No immediate intervention from the Bank of England regarding interest rates


The British pound remains under pressure against both the euro and the US dollar and wasn’t helped after the Bank of England (BoE) released a statement that they are not looking to intervene as of yet. Sterling has been strained since Friday after Chancellor Kwarteng announced the government’s plans for tax cuts and deregulation. He made further comments over the weekend reiterating that the plans will be debt funded.

UK debt to GDP is already near 100% and the worry for markets is the ability of the UK government to fund their debt without paying away a significant risk premium. This premium can be paid via a higher interest rate expense or a devaluation of the currency, or a combination of both.

This loosening of fiscal policy is in the opposite direction to what the BoE is trying to achieve in reining in sky-high inflation by tightening monetary policy. The loosening of fiscal policy at this stage of the cycle is also in contrast to other developed markets where repaying pandemic debt accumulation is a typical feature. In a statement yesterday, BoE Governor Andrew Bailey hosed down speculation of an immediate change in interest rates or forex intervention. The statement reads “the bank is monitoring developments in financial markets very closely in light of the significant repricing of financial assets”.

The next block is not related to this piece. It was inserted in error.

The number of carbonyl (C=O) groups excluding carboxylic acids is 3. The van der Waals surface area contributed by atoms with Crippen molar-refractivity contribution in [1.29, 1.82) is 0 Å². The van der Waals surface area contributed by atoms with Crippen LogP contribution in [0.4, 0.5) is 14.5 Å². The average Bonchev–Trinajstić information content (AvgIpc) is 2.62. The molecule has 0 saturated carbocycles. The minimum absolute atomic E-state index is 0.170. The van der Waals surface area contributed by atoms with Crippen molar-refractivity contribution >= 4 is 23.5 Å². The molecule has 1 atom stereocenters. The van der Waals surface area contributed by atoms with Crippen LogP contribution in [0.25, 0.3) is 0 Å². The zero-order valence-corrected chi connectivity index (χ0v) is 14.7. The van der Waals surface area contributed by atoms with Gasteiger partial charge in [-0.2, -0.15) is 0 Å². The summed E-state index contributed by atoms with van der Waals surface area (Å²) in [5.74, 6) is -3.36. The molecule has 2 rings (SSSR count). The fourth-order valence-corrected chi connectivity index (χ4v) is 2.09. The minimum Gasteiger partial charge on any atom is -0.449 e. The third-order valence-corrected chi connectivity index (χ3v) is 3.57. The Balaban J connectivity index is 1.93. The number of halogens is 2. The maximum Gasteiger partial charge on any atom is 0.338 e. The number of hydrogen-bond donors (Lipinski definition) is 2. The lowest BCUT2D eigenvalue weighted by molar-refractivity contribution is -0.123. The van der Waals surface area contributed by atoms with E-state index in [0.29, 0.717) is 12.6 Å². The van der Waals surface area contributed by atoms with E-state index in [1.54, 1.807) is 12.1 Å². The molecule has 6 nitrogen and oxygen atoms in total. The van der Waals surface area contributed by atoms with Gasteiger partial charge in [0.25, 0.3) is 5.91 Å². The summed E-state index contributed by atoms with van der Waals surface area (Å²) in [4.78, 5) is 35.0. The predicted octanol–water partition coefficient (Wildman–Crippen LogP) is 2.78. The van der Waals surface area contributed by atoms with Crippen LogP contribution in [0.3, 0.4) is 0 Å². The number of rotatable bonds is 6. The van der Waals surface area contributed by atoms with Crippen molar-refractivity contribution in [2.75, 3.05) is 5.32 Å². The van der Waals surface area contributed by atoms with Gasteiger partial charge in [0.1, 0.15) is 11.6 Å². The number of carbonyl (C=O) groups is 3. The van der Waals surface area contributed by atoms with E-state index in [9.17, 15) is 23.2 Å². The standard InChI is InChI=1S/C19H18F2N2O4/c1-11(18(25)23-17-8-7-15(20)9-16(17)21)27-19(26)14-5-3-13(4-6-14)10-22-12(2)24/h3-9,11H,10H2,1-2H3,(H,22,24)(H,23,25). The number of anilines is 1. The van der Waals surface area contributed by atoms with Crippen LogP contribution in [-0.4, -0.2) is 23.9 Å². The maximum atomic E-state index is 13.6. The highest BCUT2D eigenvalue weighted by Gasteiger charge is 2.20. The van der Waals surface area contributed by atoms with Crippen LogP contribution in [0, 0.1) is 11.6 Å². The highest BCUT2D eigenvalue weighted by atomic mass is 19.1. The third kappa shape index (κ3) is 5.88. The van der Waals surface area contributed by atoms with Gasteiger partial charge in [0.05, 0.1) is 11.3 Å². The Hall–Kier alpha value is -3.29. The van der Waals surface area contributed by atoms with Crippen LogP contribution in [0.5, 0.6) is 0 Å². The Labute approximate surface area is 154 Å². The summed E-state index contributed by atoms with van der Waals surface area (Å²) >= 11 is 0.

Markets are now pricing in close to a 150 basis points interest rates hike at the next BoE meeting.


As Europe continues to scramble to secure energy supplies for the upcoming winter, a recent disruption to the Nord Stream pipelines has caught the attention of many. What originally appeared as gas leaks could potentially be something much more serious. The Swedish National Seismic Network revealed that two major explosions were detected Monday in the same area as the leaks, leading some to speculate that the disruption may in fact be sabotage. Should this be the case, it may take continental geopolitics to a new level.